Adiga follows up his Man Booker Prize–winning debut (The White Tiger, 2008) with a collection of interconnected stories about the village of Kittur in southwestern India.
The title refers to the period between the assassinations of Indira Gandhi in 1984 and Rajiv Gandhi in 1991, though there isn’t much evidence of chronological progression here. The outside world seldom intrudes on Kittur, yet the tensions of caste and the conflicts of religion course through the narrative, sparking comedy and tragedy—sometimes both at once. The text is structured as a week’s walking tour of the village; italicized sections describing buildings and landmarks precede the stories of various characters. Among the protagonists are an ambitious delivery carrier, a workman who oversteps his bounds and a lower-caste schoolboy who sets off an explosion in chemistry class to avenge the mockery he has endured. One of the strongest pieces features a renowned journalist who has become disenchanted with his profession. “Even the writer of the truth should not know the truth entire,” he thinks. “Every true word, upon being written, is like the full moon, and daily it wanes, and then passes entirely into obscurity. That is the way of all things.” The often-poetic tone recalls fairy tales and folk parables, as poor people in particular come to terms with the way of all things, foremost among them that “the rich own the whole world.” Toward the end, Adiga introduces a character who could be confused with his creator, a writer praised as a young man because he has “gone into the countryside, and seen life there, unlike 90 percent of our writers.” Returning 25 years later, he falls in love with a much younger woman and realizes how much of an outsider he is: “he had become the stock figure whom he had worked into several of his stories—the lecherous old Brahmin, preying on an innocent girl of a lower caste.”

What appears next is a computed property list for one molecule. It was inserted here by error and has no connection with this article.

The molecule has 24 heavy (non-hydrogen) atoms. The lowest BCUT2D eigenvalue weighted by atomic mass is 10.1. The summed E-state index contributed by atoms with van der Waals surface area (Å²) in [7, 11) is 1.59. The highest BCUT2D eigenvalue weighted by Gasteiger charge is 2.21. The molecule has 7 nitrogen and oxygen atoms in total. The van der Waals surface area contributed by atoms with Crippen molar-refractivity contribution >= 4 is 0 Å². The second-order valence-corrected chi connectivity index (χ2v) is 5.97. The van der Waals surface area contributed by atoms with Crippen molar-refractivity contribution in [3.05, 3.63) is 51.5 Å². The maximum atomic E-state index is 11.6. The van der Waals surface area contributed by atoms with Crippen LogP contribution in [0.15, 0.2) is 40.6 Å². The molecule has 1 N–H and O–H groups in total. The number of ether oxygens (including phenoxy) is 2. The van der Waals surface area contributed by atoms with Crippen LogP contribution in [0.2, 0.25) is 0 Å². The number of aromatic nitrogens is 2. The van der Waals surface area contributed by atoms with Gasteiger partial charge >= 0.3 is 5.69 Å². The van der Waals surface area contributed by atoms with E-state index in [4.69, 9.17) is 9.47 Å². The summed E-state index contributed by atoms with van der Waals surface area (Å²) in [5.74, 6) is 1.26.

These provocative tales suggest that fiction illuminates truths beyond the reach of journalism.